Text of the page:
Debates about statues and social distancing suggest Britain is once again going to miss the opportunity to actually engage meaningfully on the issue of race, says BELLA FRIMPONG.
Britain’s history and its informal policy of chronically denying its role in years of racism, colonialism and imperialism and their impacts, are finally catching up with it.
For decades (if not centuries), it has been difficult to have proper conversations about race in this country, because of the categorical insistence by the state, and subsequently much of the population, that it’s not really an issue here.
When the very real discrimination faced by British minorities is sometimes acknowledged, it is often done so with the apparent boast that the UK is ‘less racist’ in comparison with the US, or its European neighbours – as if ‘less racist’ was a badge of honour.
The Black Lives Matter protests that have sprung up in the UK in recent days have made it hard to ignore the fundamental issues of racism in this country. Yet, still, the press and many others are trying their best to do just that.
Much of the focus of debate about the largely peaceful demonstrations has not been about the urgent issues the BLM movement is attempting to highlight, but about social distancing, the violent action of a minority, the police response or the illegality of removing commemorative statues of historically harmful individuals.
These are all interesting, valid subjects for discussion, but an overemphasis on them risks obfuscating the various reasons why the protests took place, and do a disservice to the cause.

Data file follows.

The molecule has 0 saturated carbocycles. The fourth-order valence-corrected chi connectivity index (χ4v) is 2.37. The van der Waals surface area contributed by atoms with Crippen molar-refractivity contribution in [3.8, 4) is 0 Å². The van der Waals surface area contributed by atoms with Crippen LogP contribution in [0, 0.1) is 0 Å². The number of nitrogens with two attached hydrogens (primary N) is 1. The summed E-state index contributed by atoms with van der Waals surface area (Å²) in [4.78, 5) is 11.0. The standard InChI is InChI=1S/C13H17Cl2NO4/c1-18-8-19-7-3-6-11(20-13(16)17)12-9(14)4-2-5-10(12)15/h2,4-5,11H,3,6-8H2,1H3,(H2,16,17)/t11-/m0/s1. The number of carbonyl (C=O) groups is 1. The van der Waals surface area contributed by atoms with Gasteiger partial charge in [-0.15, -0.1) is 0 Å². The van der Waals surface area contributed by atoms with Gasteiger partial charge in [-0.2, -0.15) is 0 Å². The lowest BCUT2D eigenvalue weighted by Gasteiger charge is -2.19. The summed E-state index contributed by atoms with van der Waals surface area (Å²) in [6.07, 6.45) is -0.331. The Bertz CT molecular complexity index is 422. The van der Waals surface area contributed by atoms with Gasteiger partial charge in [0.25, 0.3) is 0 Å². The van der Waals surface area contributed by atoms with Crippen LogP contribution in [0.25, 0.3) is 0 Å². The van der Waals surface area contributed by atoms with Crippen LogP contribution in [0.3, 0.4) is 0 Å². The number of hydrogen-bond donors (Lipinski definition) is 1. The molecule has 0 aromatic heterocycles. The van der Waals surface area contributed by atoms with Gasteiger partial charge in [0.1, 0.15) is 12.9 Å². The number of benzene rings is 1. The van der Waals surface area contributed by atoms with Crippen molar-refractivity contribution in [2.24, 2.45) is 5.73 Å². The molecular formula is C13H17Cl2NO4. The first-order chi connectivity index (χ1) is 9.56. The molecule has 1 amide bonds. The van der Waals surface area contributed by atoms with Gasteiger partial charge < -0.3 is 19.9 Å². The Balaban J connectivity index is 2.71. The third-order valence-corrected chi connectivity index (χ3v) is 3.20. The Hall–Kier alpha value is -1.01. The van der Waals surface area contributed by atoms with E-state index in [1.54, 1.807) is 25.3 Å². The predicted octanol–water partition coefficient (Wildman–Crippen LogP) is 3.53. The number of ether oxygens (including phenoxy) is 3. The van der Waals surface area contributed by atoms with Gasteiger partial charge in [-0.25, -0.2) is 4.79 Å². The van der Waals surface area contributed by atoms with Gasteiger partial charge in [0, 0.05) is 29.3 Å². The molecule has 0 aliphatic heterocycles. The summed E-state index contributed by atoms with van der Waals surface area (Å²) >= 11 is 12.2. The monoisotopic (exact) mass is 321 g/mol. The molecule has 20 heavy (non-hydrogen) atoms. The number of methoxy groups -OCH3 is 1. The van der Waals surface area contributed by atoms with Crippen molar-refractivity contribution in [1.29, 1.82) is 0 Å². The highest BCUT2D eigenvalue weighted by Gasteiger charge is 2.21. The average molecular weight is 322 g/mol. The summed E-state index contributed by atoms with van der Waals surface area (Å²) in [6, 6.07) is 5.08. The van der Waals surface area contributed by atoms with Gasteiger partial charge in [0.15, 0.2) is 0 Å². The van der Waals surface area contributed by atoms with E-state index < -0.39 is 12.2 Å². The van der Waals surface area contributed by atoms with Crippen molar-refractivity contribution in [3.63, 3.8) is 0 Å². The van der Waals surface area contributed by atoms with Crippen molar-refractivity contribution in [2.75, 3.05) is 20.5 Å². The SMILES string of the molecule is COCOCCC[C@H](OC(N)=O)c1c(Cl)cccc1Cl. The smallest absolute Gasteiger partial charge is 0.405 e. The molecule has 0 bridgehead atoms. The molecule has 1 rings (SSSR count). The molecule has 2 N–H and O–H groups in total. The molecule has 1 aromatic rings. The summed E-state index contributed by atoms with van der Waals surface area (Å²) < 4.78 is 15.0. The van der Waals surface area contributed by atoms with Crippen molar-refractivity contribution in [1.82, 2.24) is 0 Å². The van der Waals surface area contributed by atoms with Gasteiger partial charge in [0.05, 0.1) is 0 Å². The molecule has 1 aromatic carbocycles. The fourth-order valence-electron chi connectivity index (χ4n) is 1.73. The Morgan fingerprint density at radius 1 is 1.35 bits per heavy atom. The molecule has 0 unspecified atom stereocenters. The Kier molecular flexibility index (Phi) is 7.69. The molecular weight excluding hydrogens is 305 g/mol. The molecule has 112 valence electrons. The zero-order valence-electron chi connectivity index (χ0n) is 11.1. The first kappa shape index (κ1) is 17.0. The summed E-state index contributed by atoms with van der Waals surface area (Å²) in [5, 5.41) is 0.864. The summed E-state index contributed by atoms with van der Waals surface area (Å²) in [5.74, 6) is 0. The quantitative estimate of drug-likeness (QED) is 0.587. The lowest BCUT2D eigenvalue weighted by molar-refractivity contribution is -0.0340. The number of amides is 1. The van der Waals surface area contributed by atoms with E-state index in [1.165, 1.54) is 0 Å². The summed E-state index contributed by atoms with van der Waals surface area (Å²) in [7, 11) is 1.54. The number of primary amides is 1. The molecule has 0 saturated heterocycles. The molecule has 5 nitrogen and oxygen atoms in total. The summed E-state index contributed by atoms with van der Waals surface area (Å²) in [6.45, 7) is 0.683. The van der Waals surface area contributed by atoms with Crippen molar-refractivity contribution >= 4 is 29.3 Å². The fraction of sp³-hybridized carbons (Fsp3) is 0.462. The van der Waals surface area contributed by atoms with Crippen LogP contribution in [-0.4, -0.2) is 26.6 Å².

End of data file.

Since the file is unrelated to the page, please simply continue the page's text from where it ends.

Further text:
They distract from the root cause, and purpose, of liberation movements such as this, thus diverging the focus of the movement unto what, in the grand scheme of things, are trivialities.
It is rather bewildering that Boris Johnson ended a statement on Twitter regarding the defacing and drowning of statues by demonstrators as a ‘betrayal of the cause they purport to serve’. Evidently the prime minister, like many others, is not actually aware of what cause these protests are serving.
By now, it should be apparent that removing public displays hailing individuals responsible and complicit in genocide and slavery both in the UK and abroad, is merely a facet and logical component of the liberation movement and its ideology.
The knee-jerk reaction to paint protestors as senseless ‘thugs’ absolves the media, the state and public figures from the very necessary task of investigating why exactly these acts are performed in the first place.